It was a great 12 mile ride. The course was, for the most part, rolling hills with a couple of short climbs. A relatively fast course that also shared some of the same roads as the Tri Latta Triathlon. The only thing slowing things down a bit was the wind. There were several bursts that seemed like they were going to bring me to a complete stop. There were also a couple of times I just knew I was going to be blown off the road like a tumbleweed.
The last little stretch of road heading back to transition was a downhill, which worked out perfectly for getting our of my shoes while still on the move. I reached down and unstrapped my right shoe, slipped my index finger into the loop on the heel of my shoe, and pushed the heel of the shoe off with my thumb. My intent was to put my foot on top of the shoe before letting go of it so that the shoe wouldn’t dangle or spin on the pedal. But…. when I lifted my leg out of the shoe, my right calf cramped immediately. No longer worried about the shoe spinning, I dropped it and directed my attention to working the cramp out. Luckily, it subsided almost as quickly as it began.
Moving to the left shoe, I used the same method to get my foot out and on top of the shoe. Low and behold, the same thing happened: instant cramp. it also subsided quickly.
Coming into transition I swung my right leg over the bike and rode the bike standing on the left pedal. I moved my right leg out in front of me and came off the bike running, placing my feet on the ground within a few feet of the dismount line. The wind had blown my stuff in transition around a bit and my running hat was nowhere to be seen. Good thing that I had placed my running belt/bib underneath my shoes and not on top of them. I slipped the shoes on, grabbed the running belt and took off running. I ran past Alba (who took all these pics) and she cheered me on.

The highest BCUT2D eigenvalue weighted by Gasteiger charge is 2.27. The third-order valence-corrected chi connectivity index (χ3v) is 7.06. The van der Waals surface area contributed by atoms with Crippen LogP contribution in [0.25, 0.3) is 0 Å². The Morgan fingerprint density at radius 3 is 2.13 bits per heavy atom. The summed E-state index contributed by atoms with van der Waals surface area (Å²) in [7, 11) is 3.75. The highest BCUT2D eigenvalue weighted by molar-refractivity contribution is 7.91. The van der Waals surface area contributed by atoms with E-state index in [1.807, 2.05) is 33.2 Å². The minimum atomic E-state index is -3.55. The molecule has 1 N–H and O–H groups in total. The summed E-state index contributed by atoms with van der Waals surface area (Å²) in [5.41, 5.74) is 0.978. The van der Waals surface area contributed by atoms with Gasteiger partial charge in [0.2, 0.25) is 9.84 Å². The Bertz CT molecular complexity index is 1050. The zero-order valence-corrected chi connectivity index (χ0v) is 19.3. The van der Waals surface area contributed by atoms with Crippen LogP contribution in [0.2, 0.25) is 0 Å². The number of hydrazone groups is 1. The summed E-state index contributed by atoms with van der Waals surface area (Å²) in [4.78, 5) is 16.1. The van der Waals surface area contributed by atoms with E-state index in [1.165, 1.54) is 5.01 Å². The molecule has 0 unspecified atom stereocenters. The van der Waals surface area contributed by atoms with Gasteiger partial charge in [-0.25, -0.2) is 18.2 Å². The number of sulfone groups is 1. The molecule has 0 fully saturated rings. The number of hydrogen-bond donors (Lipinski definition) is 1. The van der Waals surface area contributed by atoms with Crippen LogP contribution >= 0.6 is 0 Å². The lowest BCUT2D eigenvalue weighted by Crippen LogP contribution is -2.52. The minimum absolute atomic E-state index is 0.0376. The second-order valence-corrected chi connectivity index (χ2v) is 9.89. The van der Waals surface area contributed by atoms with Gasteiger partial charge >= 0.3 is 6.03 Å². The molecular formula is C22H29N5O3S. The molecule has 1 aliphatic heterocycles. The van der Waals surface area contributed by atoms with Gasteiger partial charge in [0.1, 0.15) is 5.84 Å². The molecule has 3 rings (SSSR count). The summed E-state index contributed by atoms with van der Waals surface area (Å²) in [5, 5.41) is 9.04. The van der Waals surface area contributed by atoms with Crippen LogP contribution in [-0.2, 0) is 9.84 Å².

The course consisted of an out and back run where the first tenth or a mile or so was an uphill, sidewalk run. It took about twice that distance for me to “get my legs back”. The cramped calves weren’t giving me any issues and the further I ran, the better I felt. We then dove into a parking lot/access road just before making way to a neighborhood where the majority of the run course was ran on paved streets.
About 2 miles into the run, I still wasn’t running as fast I probably should have, or I at least didn’t feel that I was running as hard as I could. It wasn’t until there was about a quarter-mile left that I really started picking up the pace. Once I made it back to the sidewalk, I sprinted the rest of the way to the finish.
I finished 1:07 and change while placing 10th in my age group. I was pleased with the results as it was right on target for “B” race. It’s given me a boost of confidence as I prep for an “A” race.
There were lots of friends and co-workers that either cheered or racing or both. Craig Fischer was volunteering and cheering (thanks to a recent bionic collar bone implant), Sean Marvin, Kevin Anderson, and Janet McMahon to name a few. It was great to see all of them out on the race course and their banter was definitely motivating. Also cheering on was Chris, Cody, Ben and Megan from the TrySports running team. Chris and Cody were loud and clear out on the race course. Thanks guys!